Before plunging into the study of the Lord’s Prayer, Johnson shares some very helpful insights concerning our needs (ch.1) and what it means to please God in prayer (ch.2). His thoughts on secret prayer I found to be especially helpful. It is refreshing to hear a minister of the Word of God confess that his prayer life was routine saying, “I found myself in an experiential desert. My soul was barren” (p.40). I do not mean that I am encouraged that his prayer life was barren. Rather I am very happy to see a man yearn for something “experiential.” Note that this is not a charismatic yearning for a spiritual zing. Johnson is a Presbyterian! I find it encouraging to read an exegetically sound author exhort us to seek God for soul-satisfying fellowship.
“Plead with God that you want fellowship with Him, that you want Living Water and the Bread of Life to satisfy your soul. Jesus intentionally uses this language of satisfaction and fulfillment to describe how we experience Him. ‘If any man thirsts’, Jesus says, ‘let him come to me and drink’ (John 7:37; cf. John 4:7-15; 6:35). He is able to quench the hunger and thirst of the soul. You can enjoy fellowship with the Triune God, Father, Son, and the Holy Spirit” (1 John 1:3) (p.42) [emphases mine].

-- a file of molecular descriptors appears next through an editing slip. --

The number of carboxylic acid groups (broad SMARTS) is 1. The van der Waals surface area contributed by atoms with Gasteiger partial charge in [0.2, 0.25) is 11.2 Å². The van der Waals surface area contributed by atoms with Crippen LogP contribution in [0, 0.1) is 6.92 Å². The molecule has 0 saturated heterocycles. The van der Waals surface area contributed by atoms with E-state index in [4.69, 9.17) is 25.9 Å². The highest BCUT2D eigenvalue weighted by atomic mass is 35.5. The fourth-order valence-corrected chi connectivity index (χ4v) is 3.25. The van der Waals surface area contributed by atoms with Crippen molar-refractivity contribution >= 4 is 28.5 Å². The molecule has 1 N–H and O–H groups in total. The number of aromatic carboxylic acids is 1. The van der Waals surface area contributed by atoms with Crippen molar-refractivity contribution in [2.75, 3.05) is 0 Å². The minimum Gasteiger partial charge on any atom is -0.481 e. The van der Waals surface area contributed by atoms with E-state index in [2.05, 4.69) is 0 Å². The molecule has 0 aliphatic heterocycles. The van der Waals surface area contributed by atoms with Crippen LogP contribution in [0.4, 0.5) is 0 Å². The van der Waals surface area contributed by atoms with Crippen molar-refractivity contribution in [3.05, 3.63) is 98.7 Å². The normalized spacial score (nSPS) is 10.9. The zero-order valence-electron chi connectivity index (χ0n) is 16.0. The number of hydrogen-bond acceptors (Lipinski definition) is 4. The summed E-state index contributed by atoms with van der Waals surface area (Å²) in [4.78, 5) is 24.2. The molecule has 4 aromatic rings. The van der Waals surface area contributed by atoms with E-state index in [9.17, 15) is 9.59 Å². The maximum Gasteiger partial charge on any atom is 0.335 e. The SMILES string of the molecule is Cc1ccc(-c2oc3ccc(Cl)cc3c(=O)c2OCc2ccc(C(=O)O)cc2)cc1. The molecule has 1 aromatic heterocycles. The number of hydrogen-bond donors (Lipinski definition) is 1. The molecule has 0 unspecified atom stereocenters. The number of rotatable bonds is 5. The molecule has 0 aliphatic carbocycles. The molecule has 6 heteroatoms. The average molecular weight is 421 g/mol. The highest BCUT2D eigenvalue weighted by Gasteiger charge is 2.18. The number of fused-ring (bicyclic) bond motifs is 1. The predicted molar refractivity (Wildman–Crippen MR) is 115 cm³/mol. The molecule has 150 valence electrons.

It is in the section on petitions where the sub-title really starts to make sense. Here Johnson really makes clear that “our theology of prayer is our theology of Christian life” (p.92). We are strongly exhorted to be God-focused in all of our prayers, even those which pertain to our immediate physical needs. Our physical needs should never override our spiritual concern which is that the Lordship of King Jesus would be advanced, His will accomplished, and the Father glorified. When we pray for our spiritual needs and request forgiveness (which Johnson reminds us should be a daily activity), we become acutely aware of our desperate need for the keeping work of God to preserve us from the evil we are so inclined to pursue. In the words of Douglas Kelly from the forward, “Every concern for true holiness has a way of throwing us back on the sheer grace of God, so that we look afresh to Jesus who is our holiness” (p. 11).